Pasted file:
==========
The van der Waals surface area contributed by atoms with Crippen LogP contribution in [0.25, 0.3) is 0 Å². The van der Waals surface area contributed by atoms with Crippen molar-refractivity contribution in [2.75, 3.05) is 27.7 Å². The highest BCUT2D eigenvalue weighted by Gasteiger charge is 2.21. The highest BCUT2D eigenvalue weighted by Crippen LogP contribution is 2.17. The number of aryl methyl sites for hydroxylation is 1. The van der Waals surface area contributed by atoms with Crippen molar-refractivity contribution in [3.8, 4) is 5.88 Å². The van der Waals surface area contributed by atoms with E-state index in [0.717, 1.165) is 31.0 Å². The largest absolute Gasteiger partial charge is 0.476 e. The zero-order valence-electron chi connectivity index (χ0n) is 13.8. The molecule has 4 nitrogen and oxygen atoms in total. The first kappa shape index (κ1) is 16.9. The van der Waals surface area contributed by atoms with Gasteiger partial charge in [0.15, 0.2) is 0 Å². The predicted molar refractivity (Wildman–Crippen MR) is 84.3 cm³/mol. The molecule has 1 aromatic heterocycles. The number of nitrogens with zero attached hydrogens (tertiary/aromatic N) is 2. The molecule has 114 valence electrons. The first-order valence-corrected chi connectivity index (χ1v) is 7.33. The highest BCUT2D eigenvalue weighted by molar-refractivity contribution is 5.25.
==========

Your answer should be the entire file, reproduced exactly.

The van der Waals surface area contributed by atoms with Crippen LogP contribution in [0.25, 0.3) is 0 Å². The van der Waals surface area contributed by atoms with Crippen molar-refractivity contribution in [2.75, 3.05) is 27.7 Å². The highest BCUT2D eigenvalue weighted by Gasteiger charge is 2.21. The highest BCUT2D eigenvalue weighted by Crippen LogP contribution is 2.17. The number of aryl methyl sites for hydroxylation is 1. The van der Waals surface area contributed by atoms with Crippen molar-refractivity contribution in [3.8, 4) is 5.88 Å². The van der Waals surface area contributed by atoms with E-state index in [0.717, 1.165) is 31.0 Å². The largest absolute Gasteiger partial charge is 0.476 e. The zero-order valence-electron chi connectivity index (χ0n) is 13.8. The molecule has 4 nitrogen and oxygen atoms in total. The first kappa shape index (κ1) is 16.9. The van der Waals surface area contributed by atoms with Gasteiger partial charge in [0.15, 0.2) is 0 Å². The predicted molar refractivity (Wildman–Crippen MR) is 84.3 cm³/mol. The molecule has 1 aromatic heterocycles. The number of nitrogens with zero attached hydrogens (tertiary/aromatic N) is 2. The molecule has 114 valence electrons. The first-order valence-corrected chi connectivity index (χ1v) is 7.33. The highest BCUT2D eigenvalue weighted by molar-refractivity contribution is 5.25.